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Global Sharing Spotlight:

Malawi, Africa


As 2021 winds down, our GS team of staff and volunteers continues to pray for the world to open up again. While we wait, we invite you to explore with us the regions where our global ministry partners work. These places are unique and vibrant, each boasting their own special beauty. And the people? Well, we believe the people are extraordinary. And we think once you get to know them better, you will too. So we invite you to venture out with us virtually as we celebrate the people, places, and ministries God has called us to serve around the world.


For some years now, Malawi has been called the “Warm Heart of Africa” and this tiny nation has surely embraced the moniker. Friendly people, a vibrant culture, and a relatively stable government has made this Central African nation of roughly 19 million people an attractive destination for travelers seeking an African adventure.

Malawi is dwarfed by its massive neighbors, and is just 900 miles across at its widest point. Zambia is to the west, Tanzania sits to its north, and to the south, the long, thin Warm Heart of Africa seems to stretch leisurely, like she’s dipping her big toe into the heart of Mozambique.

From its place in the sub-Saharan southeast, Malawi has much to recommend it. Making the most of its position in the famous Rift Valley, it boasts the third largest lake in Africa, numerous national parks and wildlife reserves, forested highlands, and Central Africa’s highest peak. The famous Lake Malawi makes up one fifth of the nation’s geography. It’s length neatly divides into relatively even thirds, forming regions known as North, South, and Central Malawi. The North is the least populated area and unspoiled in its beauty. It’s characterized by rugged highlands and dramatic beaches along the northern lakeshore. Heading south, parks and wildlife reserves are plentiful and there are many tourist attractions along the lakeshore. the commercial capital and the old colonial capital sit on a high temperate plain that gives way to the hotter, drier south. The nation’s capital city, Lilongwe, sits in Central Malawi and makes a great launching point into the other regions, especially for international visitors.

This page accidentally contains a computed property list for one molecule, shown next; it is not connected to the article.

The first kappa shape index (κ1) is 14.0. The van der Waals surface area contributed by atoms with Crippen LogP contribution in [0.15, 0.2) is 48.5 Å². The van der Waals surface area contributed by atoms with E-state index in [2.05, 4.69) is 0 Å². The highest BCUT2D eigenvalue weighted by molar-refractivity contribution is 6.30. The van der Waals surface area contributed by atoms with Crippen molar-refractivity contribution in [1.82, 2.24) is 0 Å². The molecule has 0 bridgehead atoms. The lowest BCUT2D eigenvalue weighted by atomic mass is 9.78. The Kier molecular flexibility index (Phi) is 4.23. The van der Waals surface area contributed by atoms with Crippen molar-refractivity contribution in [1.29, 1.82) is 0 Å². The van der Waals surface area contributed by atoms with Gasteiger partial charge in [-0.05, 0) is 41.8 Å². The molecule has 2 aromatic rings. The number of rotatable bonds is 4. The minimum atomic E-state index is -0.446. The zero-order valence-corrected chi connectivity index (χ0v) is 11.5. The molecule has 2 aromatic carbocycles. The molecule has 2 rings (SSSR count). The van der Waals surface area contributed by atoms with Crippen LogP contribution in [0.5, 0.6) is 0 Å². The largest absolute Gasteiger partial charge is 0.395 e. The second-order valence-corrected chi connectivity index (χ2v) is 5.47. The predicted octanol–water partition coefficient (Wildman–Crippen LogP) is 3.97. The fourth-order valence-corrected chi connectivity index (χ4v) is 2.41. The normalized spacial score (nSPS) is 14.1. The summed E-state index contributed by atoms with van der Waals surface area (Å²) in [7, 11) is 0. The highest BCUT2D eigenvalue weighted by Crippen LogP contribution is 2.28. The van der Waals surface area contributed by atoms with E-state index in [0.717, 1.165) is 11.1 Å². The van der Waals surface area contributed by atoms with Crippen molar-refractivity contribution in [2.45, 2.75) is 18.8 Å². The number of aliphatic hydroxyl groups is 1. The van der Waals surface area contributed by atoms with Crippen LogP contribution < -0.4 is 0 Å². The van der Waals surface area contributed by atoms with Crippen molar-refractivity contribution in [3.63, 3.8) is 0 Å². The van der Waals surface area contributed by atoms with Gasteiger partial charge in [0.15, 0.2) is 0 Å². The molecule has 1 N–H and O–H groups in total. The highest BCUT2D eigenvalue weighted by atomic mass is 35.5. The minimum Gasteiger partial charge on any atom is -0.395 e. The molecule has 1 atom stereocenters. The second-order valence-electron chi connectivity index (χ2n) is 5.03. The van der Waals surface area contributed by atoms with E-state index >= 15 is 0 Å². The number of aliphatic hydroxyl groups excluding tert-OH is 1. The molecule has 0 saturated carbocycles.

As Europe emerged from the Dark Ages, Malawi was part of the Maravi Empire, a vast expanse of southeastern Africa which included Zambia, Malawi, and Mozambique. Organized by tribe, the area was mostly agrarian, farming millet, sorghum and later maize. The Europeans arrived en force in the 17th century and the tribal leaders began trading ivory, iron, and slaves with the Portuguese and the Arabs. It was the British who ultimately succeeded in colonizing the region, dubbing it British Central Africa. Unfortunately, during the colonization era, wars erupted between the Christian missionaries that came with the colonizers, like David Livingstone, and many of the powerful regional tribes. One of those tribes was the Yao.

Originally from Mozambique, pressures like famine and tribal conflicts had led the majority of the Yao to migrate eastward into Malawi. When they settled, they established trade with neighboring Swahili Muslims and became one of the most powerful tribes in Africa’s southeastern corner. The ivory and slave trades were not all they dabbled in; they also adopted the religion of Islam and did not appreciate the attempts of 19th century Christian missionaries to convert them. Today, two million of the roughly 2.8 million Yao live in Malawi. They continue to practice Islam and remain collectively resistant to the gospel message. But little by little that is changing.